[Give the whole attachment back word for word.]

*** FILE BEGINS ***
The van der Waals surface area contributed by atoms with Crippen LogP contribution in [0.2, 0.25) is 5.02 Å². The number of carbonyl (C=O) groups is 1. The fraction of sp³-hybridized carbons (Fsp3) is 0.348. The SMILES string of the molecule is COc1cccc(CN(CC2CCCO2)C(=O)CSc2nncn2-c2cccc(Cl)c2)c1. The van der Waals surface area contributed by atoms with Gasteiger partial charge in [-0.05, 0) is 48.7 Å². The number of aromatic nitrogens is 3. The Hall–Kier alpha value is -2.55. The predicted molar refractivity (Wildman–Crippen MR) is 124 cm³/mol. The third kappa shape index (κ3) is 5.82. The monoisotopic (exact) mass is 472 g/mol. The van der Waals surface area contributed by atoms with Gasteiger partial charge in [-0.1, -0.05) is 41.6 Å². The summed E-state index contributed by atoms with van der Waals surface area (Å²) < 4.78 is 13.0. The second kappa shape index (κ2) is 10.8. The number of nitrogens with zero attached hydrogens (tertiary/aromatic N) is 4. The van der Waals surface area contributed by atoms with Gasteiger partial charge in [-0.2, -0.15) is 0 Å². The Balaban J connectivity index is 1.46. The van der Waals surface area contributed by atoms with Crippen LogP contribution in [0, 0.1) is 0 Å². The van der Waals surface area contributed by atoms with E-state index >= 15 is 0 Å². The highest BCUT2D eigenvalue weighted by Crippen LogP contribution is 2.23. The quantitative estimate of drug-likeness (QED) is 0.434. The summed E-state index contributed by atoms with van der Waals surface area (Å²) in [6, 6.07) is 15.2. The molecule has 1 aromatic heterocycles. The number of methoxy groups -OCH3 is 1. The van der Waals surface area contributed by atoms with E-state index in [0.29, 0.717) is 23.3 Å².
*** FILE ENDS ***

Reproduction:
The van der Waals surface area contributed by atoms with Crippen LogP contribution in [0.2, 0.25) is 5.02 Å². The number of carbonyl (C=O) groups is 1. The fraction of sp³-hybridized carbons (Fsp3) is 0.348. The SMILES string of the molecule is COc1cccc(CN(CC2CCCO2)C(=O)CSc2nncn2-c2cccc(Cl)c2)c1. The van der Waals surface area contributed by atoms with Gasteiger partial charge in [-0.05, 0) is 48.7 Å². The number of aromatic nitrogens is 3. The Hall–Kier alpha value is -2.55. The predicted molar refractivity (Wildman–Crippen MR) is 124 cm³/mol. The third kappa shape index (κ3) is 5.82. The monoisotopic (exact) mass is 472 g/mol. The van der Waals surface area contributed by atoms with Gasteiger partial charge in [-0.1, -0.05) is 41.6 Å². The summed E-state index contributed by atoms with van der Waals surface area (Å²) < 4.78 is 13.0. The second kappa shape index (κ2) is 10.8. The number of nitrogens with zero attached hydrogens (tertiary/aromatic N) is 4. The van der Waals surface area contributed by atoms with Gasteiger partial charge in [-0.2, -0.15) is 0 Å². The Balaban J connectivity index is 1.46. The van der Waals surface area contributed by atoms with Crippen LogP contribution in [0, 0.1) is 0 Å². The van der Waals surface area contributed by atoms with E-state index >= 15 is 0 Å². The highest BCUT2D eigenvalue weighted by Crippen LogP contribution is 2.23. The quantitative estimate of drug-likeness (QED) is 0.434. The summed E-state index contributed by atoms with van der Waals surface area (Å²) in [6, 6.07) is 15.2. The molecule has 1 aromatic heterocycles. The number of methoxy groups -OCH3 is 1. The van der Waals surface area contributed by atoms with E-state index in [0.29, 0.717) is 23.3 Å².